The Marriage of Figaro, first performed in Vienna in 1786, was a harbinger of the great French Revolution of 1789.
As Amadeus Mozart’s most overtly political opera, it buzzes with a sense of outrage at feudal privilege – but also with the possibility of a more just and equal society.
At its heart is a challenge by the servant Figaro to the traditional right of the master, Count Almaviva, to sleep with his bride-to-be, Susanna, on the first night of the marriage.
The opera is based on a play by the French radical Pierre Beaumarchais which was banned by the Austrian emperor Joseph II. But Mozart’s Figaro was given the green light.
In many ways it is the first modern opera – its characters are contemporary individuals whose feelings and aspirations we can identify with, as opposed to heroes and heroines from Greek or Roman legends.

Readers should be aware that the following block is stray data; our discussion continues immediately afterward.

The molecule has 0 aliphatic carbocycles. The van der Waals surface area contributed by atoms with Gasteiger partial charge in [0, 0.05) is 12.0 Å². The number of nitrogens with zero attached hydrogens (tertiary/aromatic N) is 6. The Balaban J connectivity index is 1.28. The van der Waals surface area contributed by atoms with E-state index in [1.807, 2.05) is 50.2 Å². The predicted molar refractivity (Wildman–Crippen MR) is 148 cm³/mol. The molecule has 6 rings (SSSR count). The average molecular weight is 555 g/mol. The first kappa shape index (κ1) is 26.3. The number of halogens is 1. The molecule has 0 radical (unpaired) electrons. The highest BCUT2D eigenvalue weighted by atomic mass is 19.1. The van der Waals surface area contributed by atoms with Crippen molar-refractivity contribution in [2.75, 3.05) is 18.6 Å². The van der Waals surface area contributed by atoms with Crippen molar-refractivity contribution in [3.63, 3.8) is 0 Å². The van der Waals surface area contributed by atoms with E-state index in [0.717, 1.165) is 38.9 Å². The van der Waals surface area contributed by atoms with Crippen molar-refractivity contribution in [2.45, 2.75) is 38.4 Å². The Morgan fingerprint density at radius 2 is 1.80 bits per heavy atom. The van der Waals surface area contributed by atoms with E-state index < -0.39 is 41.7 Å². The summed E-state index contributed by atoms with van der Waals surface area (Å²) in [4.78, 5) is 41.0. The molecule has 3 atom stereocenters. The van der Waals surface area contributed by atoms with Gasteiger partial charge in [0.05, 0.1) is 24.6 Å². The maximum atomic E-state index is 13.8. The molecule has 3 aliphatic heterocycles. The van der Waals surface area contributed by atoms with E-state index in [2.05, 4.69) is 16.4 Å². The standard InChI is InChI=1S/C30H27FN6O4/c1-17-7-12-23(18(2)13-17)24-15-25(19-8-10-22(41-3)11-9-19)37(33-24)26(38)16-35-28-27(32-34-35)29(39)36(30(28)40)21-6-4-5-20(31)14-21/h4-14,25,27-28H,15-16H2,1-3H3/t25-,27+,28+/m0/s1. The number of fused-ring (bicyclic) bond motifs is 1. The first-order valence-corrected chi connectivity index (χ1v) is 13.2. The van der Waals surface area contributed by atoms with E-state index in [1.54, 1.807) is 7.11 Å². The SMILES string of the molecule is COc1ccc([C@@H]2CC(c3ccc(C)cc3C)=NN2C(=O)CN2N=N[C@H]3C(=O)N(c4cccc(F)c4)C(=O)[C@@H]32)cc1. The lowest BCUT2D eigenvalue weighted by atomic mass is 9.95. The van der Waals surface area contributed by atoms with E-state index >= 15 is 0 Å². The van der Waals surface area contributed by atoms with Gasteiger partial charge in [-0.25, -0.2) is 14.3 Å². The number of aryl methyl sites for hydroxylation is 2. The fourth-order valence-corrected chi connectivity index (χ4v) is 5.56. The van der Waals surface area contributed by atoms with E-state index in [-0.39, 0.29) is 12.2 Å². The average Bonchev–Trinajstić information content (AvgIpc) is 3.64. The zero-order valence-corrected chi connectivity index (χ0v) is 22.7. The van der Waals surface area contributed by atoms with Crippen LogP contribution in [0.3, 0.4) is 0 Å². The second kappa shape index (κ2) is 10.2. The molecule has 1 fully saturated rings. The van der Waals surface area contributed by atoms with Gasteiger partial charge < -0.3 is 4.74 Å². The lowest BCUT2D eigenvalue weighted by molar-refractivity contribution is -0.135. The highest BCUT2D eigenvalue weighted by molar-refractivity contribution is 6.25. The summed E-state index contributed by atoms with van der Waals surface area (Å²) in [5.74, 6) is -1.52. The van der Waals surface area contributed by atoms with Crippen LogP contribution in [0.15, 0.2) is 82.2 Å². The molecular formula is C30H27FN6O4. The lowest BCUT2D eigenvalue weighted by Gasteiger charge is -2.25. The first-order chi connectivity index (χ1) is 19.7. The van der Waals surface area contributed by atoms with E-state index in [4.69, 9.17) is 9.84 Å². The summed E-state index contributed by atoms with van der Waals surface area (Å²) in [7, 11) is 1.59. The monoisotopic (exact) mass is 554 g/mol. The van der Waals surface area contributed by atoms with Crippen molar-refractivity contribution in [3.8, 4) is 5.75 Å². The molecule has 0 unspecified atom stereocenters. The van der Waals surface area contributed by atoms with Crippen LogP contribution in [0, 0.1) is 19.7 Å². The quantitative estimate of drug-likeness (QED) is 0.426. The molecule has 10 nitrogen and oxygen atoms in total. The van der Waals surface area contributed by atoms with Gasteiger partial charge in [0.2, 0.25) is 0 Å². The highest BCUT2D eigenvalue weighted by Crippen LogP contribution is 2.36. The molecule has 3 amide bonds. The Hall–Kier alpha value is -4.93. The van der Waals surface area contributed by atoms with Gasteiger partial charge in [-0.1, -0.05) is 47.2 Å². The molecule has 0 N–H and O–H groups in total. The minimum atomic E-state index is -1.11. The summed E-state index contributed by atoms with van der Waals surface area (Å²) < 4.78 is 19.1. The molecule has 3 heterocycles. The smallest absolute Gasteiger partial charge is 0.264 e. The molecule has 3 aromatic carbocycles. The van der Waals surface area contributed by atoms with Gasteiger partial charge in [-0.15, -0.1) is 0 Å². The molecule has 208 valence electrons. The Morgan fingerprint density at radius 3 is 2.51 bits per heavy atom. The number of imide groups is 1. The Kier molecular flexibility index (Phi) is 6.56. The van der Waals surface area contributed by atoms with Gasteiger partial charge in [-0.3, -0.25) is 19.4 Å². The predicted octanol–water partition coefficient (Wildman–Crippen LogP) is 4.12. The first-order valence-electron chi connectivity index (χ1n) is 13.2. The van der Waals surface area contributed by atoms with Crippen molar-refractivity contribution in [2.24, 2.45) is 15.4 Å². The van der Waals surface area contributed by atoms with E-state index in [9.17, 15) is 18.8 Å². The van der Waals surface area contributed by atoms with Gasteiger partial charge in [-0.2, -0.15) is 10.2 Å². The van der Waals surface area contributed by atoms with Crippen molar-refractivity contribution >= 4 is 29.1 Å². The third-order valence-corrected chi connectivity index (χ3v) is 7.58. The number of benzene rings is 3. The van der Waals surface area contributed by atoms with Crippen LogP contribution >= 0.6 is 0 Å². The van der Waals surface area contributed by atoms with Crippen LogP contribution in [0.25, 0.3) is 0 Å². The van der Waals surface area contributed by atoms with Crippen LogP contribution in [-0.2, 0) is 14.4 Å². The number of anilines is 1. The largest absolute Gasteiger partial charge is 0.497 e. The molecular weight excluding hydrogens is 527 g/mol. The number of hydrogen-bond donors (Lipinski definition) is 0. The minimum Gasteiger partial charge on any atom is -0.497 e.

But Figaro is also modern in another sense – it clearly resonates with today’s struggle against class privilege and inequality.
Olivia Fuchs’ new production of Figaro at the English National Opera (ENO) brings out both the wit and drama of the opera.
She highlights its satirical core – the count wants to be thought of as progressive and has abolished the feudal right to the first night, but now he wants to revive that “right” in order to bed Susanna.
But the production has its drawbacks. It is set in a 1930s English country house, Agatha Christie style, with costumes to match.
Yet that was a decade of capitalist, not feudal, decline and consequently some of the opera’s politial edges are blunted.
Perhaps a future production of Figaro could be set in a more appropriate period – pre-revolutionary Russia in 1915, perhaps?
The Marriage Of Figaro
English National Opera, central London
directed by Olivia Fuchs
until 20 February